Greenhouses could hold the key to tackling Afghanistan’s food shortages
While Afghanistan continues to import a large proportion of its most basic food needs, ACTED is working in Samangan province to help rural women become effective small-scale producers through the construction of greenhouses. Such projects have a range of proven benefits, offering greater resilience to shifting weather patterns, and giving women a sense of purpose and independence in areas where such opportunities are in short supply.
Jeena, 43, lives in Sarqia Uzbaki village, in a rural area of Samangan province. Her family of six relies almost exclusively on the income of her husband which he earns through his work as a farmer.
For some time the household has struggled to cover its daily expenses. “I wished I could help my husband, but I didn’t have the knowledge or the skills to do so,” said Jeena.
As one of the main sector of activity and source of income for afghan population, the agriculture sector holds a great potential to reduce poverty and unemployment in rural parts of the country. Whilst the participation of women in the agricultural labour force has significantly increased in the last decade, the majority of Afghan women in rural areas still lack necessary skills to engage in the workforce and have a very limited access to work skills trainings.
Greenhouses - Both profitable and easy to manage
As a means of creating more livelihoods opportunities in a sector which could respond to the wider needs of rural communities, in February 2019, ACTED established 8 greenhouse in Aybak and Hazrat El Sultan districts. ACTED brought in the support of 200 local women, who were divided into groups of 25, each group being responsible for a single greenhouse.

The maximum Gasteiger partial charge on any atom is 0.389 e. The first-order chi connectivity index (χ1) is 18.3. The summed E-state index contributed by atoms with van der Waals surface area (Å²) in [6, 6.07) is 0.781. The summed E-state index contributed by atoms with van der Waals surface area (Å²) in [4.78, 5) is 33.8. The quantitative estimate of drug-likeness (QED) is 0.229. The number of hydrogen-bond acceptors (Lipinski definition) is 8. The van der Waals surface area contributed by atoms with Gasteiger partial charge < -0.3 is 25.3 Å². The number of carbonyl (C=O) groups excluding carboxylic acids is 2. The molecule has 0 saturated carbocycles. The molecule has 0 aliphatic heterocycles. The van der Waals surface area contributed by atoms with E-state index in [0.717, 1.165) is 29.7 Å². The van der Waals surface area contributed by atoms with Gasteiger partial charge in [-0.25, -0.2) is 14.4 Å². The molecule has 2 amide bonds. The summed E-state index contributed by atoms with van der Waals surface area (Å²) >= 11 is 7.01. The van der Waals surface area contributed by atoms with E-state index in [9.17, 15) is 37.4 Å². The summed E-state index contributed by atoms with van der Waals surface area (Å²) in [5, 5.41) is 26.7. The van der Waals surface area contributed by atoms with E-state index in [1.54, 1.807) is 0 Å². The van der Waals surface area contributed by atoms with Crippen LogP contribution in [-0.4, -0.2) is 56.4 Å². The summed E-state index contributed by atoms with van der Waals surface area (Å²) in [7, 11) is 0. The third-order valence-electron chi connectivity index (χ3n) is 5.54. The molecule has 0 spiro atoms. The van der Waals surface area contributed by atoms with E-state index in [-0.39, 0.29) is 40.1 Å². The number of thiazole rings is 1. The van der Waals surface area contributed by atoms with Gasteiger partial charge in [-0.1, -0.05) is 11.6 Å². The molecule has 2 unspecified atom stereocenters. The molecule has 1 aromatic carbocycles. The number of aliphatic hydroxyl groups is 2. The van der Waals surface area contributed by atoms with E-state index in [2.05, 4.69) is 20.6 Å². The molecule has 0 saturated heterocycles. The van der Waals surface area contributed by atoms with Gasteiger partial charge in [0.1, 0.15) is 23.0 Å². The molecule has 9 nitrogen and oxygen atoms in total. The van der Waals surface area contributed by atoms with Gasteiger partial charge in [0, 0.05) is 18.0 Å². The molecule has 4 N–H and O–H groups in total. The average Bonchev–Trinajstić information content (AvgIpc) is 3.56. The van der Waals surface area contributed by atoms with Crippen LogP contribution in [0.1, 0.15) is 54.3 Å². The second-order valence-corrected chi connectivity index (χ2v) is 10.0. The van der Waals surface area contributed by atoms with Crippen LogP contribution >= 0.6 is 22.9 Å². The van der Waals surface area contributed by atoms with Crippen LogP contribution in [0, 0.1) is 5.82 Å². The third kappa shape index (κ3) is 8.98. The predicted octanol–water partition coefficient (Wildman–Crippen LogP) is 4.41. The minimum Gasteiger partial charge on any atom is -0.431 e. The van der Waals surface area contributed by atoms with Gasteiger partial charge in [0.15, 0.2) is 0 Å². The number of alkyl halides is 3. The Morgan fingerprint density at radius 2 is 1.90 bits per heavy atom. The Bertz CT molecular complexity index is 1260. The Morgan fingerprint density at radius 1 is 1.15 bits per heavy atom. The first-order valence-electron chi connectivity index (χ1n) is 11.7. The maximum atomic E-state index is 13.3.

ACTED staff then delivered three training sessions covering: cultivation methodologies, green house management, post-harvesting, and the use of fertilizers (among others).
Project participants also benefited from the provision of agriculture inputs and equipment so that they could begin cultivation without delay, nor a need to draw upon their own resources. ACTED also made efforts to facilitate their access to local markets so they could easily sell their products through linking the groups with those who could provide transport and market spaces.
Following ACTED’s intervention Jeena, along with other project participants, is now selling cucumbers and tomatoes at the local market. Her family income has increased and she was thus able to cover the higher costs associated with Ramadan celebrations.
“I am happy I can finally contribute to the family expenses, especially during this holy month of Ramadan,” said Jeena
Thanks to the greenhouses, the new groups will be able to sustain the growing season throughout the winter ensuring that seasonality has a minimal impact upon their activities.
"I am happy I can finally contribute to the family expenses, especially during this holy month of Ramadan."JEENA